While not a particularly stellar student, Kaufman managed to graduate. He then headed to New York, where he took a job as a copy boy for the Daily News and later as a reporter for Newsday.

"One thing that school offered was an opportunity to do a hell of a lot of reading, which I thought was wonderful. I loved Hopkins," Millard Kaufman told Johns Hopkins Magazine.

Reflecting on his newspaper days, he told the magazine, "I don't know, I was kind of nosy. I liked to mind other people's business, and I liked to have a reason to do it that wouldn't get the hell kicked out of me."

He added: "Also, I liked the speed of a city room. And thirdly, I liked sitting down at a typewriter and writing a story. I still like that."

And then the dark days of the war came when he left newspapering and enlisted in the Marine Corps in 1942. He saw heavy action at Iwo Jima, Guadalcanal, and Okinawa, and was decorated with a Bronze Star for bravery.

"I considered myself something of a pacifist. But I'm Jewish and I wanted to get that S.O.B. Hitler. But who the hell knew all the Marines would be sent the opposite direction?" he told T he Washington Post in 2008.

After being discharged, Kaufman stayed on the West Coast, and began his screenwriting career at Metro-Goldwyn-Mayer. His first Oscar nomination came in 1953 for T ake The High Ground, starring Karl Malden and Richard Widmark.

Two years later, came another for B ad Day at Black Rock, the acclaimed film starring Spencer Tracy, Robert Ryan and a young Lee Marvin.

Part western and part film noir, the film has been credited with changing how Hollywood depicted Asians.

"My father always felt that Ryan was underrated as an actor, and he loved Lee Marvin. They hung out together because both were knife collectors," Frederick Kaufman said.

Millard Kaufman wrote scripts for some of the biggest stars of the era, continued working in pictures and later wrote for TV.

Kaufman lent his name to a screenwriting credit for Gun Crazy, which actually belonged to Dalton Trumbo, a writer who had been blacklisted in 1950.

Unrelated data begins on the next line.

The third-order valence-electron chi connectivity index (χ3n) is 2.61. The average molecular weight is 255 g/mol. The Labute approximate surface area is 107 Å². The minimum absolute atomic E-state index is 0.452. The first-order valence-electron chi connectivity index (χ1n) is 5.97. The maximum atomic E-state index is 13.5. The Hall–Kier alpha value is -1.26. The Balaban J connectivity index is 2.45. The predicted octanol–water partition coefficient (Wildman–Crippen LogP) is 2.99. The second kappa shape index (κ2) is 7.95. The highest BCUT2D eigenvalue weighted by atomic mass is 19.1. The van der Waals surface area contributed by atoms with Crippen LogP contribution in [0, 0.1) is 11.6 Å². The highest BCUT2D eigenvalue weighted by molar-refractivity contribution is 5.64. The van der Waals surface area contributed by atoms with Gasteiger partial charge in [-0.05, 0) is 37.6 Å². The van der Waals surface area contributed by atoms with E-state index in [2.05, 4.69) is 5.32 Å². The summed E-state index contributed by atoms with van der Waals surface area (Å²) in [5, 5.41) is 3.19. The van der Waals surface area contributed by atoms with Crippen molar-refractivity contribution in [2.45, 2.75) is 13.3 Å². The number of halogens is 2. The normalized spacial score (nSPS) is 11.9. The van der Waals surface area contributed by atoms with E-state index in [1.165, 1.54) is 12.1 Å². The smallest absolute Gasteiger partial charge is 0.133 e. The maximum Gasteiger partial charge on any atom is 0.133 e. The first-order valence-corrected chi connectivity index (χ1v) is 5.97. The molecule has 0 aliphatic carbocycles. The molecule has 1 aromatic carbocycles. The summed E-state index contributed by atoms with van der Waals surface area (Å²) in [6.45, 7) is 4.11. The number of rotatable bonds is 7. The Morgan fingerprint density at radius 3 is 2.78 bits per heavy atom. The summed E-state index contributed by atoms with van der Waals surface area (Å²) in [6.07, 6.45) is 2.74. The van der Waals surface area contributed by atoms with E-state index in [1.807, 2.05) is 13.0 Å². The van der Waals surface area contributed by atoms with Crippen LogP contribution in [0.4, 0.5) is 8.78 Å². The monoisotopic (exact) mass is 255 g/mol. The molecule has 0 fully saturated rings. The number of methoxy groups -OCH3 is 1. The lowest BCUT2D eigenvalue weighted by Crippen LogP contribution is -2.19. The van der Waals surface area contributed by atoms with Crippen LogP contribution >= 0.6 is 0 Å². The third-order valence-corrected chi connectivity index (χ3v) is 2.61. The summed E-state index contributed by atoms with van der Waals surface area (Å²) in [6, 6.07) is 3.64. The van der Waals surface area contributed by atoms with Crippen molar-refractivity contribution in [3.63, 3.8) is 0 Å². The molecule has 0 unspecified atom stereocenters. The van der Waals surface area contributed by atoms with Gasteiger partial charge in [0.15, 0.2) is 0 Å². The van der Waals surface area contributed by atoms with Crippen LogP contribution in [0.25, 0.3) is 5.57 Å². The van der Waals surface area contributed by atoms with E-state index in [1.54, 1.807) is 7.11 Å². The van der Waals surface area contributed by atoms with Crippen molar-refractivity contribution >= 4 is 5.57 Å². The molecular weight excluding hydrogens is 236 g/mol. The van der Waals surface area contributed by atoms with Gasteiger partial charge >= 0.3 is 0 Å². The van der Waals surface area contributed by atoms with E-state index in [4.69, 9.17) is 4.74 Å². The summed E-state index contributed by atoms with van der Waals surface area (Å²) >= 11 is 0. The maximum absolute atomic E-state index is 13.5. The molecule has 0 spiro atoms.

"My father was a real radical and a Red until the day he died," his son said.

He was 90 when his first novel, Bowl of Cherries, a wacky, delightful, satiric comedy, was published by McSweeney's in 2007.

"Kaufman, who turned ninety in March, is seventy-six years older than the hero of Cherries, who, through a number of compelling, if implausible, twists of fate, winds up in prison in the fictional Iraqi town of Coproliabad, so named for its specialization in turning human excrement into a kind of cheap, durable concrete," according to a 2007 New Yorker profile.

In explaining the novel's plot to the New Yorker, Kaufman said, "People seem to me to have a number of basic problems, and one of them is, What do you do with human waste? So I thought, What would happen if somebody took this stuff and did something positive with it?"

Kaufman's son recalled his father's joy at watching Hairspray with a grandchild, especially the opening number, "Good Morning, Baltimore."

"He thought that really made the movie," said Kaufman, who is as funny as his father. He is the author of the recently published A Short History of the American Stomach.

"We're all nuts, and in his case it's Millard-mania, and he liked being loose in the world," he said, laughing.

"From his hospital bed he was making notes for his next novel and commenting on the current economic crisis," his son said. "He kept saying, "See, capitalism doesn't work!'"

He said his father "took a lot of pride in being a Southern writer" and being from Baltimore, even though "he didn't particularly like its parochial nature when he was growing up there."

"Like the war, he was lucky even in death. He only had two bad hours in his life, and those were before he died," Kaufman said.

His second novel, Misadventure, will be published by McSweeney's this fall.